Playlist Fatigue – Definition and Causes

You know the symptoms – you think you have heard this song too many times and maybe can even guess which song will come next. More people are contracting “playlist fatigue”, and not just when they are at home listening to their CD collection. Playlist fatigue also comes from mobile music sources such as FM radio (as a result of massive ownership, format and programming consolidation) and even from MP3 players with either low capacity drives or owners who don’t hassle with updating the contents.

New Radio Sources Ramp

Just as consumers evolved their video viewing habits from a “producers sponge” to what Arbitron calls “on-demand media consumers”, they are now demanding variety, control and convenience in their audio experience. In fact, variety and control are the two main reasons consumers are flocking to Internet radio and satellite radio, according to surveys from Arbitron and a 2005 study funded by the National Association of Broadcasters. Both Internet and satellite radio have cleared technology and regulatory hurdles to ramp their breadth and depth as shown in the graph below.

Content Variety – Pulling from Deeper Pools

Who can deliver audio content variety and where do you get it? If you take a look at the potential content used by audio sources, you get a feel for the issues around content variety. For example, in the chart below, we show the total song content of the two most popular content pools used by US broadcasters – BMI and ASCAP. If a station licenses both, they have a about eight million songs they can broadcast. However, even some of the new stations that brag about their large playlists typically only use a weekly playlist of a thousand songs. This is about the same size as a 4GB MP3 player capacity. Even if the station didn’t repeat any songs, you would be assured of hearing a repeat after listening for about 66 hours, which is unfortunately about the same length as the current workweek.

In contrast, we estimate the pool used by Internet radio broadcasters is closer to the size of the Gracenote CDDB database – currently more than 40 million songs. Internet radio broadcasters use digital song versions to stream, and the CDDB database represents the work of all those who digitized their CDs and albums and uploaded the song title information to CDDB. While it is not easily determined how broad a chunk of this pool is being dished out across Internet radio stations, a look at the variety of stations gives you a clue. Shoutcast, one of the content sources with the highest total listening hours per week, has enjoyed over a 70 percent growth rate in the number of channels over the last four years. As a result, its total listening hours has increased at about the same incredible rate. If you take a look at the Shoutcast directory, you will see a huge variety of channel types, from typical smooth jazz to stations which specialize in southern rock or even those which play Frank Zappa 24/7.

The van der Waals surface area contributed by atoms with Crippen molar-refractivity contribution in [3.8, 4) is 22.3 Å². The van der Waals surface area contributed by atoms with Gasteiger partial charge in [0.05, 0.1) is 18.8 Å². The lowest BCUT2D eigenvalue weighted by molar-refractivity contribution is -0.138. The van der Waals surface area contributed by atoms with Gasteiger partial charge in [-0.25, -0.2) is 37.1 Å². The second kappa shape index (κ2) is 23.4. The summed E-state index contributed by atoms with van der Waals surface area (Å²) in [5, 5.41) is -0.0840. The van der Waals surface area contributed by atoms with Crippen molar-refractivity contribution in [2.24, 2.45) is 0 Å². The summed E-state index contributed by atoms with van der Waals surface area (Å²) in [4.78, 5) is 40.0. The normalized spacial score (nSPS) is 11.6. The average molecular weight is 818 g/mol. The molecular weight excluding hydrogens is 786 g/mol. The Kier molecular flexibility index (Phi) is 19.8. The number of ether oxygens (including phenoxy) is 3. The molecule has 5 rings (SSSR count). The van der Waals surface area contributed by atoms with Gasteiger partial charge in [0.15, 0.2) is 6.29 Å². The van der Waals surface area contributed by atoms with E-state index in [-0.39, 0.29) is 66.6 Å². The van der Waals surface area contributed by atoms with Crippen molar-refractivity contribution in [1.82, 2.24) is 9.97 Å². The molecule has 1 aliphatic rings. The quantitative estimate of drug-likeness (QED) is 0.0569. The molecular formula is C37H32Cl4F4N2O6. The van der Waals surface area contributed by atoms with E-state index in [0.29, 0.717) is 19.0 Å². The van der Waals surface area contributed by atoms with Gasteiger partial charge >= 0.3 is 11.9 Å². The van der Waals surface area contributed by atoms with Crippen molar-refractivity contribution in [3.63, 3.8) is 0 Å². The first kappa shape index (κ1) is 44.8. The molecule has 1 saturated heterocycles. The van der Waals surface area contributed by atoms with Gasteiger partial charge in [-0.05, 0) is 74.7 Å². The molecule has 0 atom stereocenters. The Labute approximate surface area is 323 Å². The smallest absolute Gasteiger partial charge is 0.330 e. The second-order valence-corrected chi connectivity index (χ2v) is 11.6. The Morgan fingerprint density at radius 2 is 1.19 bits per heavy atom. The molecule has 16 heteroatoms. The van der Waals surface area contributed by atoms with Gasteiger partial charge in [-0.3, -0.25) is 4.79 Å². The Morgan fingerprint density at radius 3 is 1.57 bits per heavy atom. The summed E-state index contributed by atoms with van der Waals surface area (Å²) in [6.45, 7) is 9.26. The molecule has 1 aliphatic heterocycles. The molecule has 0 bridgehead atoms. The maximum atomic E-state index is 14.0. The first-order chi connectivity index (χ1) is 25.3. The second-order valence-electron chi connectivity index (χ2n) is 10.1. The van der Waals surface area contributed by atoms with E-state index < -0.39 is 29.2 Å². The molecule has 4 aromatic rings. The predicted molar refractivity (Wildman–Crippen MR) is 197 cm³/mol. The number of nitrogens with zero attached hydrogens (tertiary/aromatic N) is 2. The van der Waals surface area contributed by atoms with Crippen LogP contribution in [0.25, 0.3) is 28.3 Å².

Satellite radio has also arrived to deliver variety not found in terrestrial radio. Surveys show that satellite radio users report that their most positive experience with the purchase is the “variety of content”. As a result, consumers have adopted XM satellite radio faster than many other new consumer electronic device types such as CD players, MP3 players, VCRs, DVRs, MP3 players, etc. And, beginning in 2005, satellite radio customers also can access much of the content via the Internet, giving them access when they are out of satellite or repeater reach (i.e. in offices or rural homes). Forecasts show that consumers will continue to flock to both of these new audio sources rapidly in the coming years.

Putting it all together – Variety, Control, Mobility

The “On Demand Media Consumer” wants more than just variety – they also want control and mobility. The new Internet radio and satellite radio audio choices to date require consumers to compromise in one or more of these areas. Satellite radio receivers are very mobile and offer some degree of control, but don’t provide access to the incredible variety of Internet radio. Internet radio is largely received by consumers on desktop or laptop computers, which are getting lighter, but don’t yet fit in a pocket or on your belt.

To date there hasn’t been a way to bridge the gap. A new program might help users do this.

SelectRadio™ software was designed to bring new levels of variety, control and convenience to the portable audio experience. Beginning with handheld Pocket PC devices, SelectRadio delivers the variety of XM Radio’s Online channels, a directory of 1000 Shoutcast channels, and the ability to add your own Internet radio favorites to the directory. You can search your channels with a comprehensive genre list, or enter specific terms.

SelectRadio software brings some unique new capabilities to live radio listening such as the patent-pending HyperScan™ feature, SnapTrack, and scheduled timeshifting. HyperScan allows you to monitor “what’s playing” on multiple channels in parallel so you can easily see new artists or switch to stations with a touch of the screen. It also can be set to automatically “seek” or “skip” specific artists automatically. Of course the live listening requires an internet connection, which can be provided through a USB link to a connected desktop or directly with wireless Ethernet on PocketPC models equipped with WiFi. You can find out more about all of the features and compatible handheld models at

Getting New Content

Many users are digitizing music, using mobile wireless devices but still getting playlist fatitue. Others are using the Internet to tap the digitized libraries of many sources. These streaming audio sources are expanding rapidly and many are commercial-free and subscription-free. With the new audio sources and software such as SelectRadio, you too can find the cure to playlist fatique!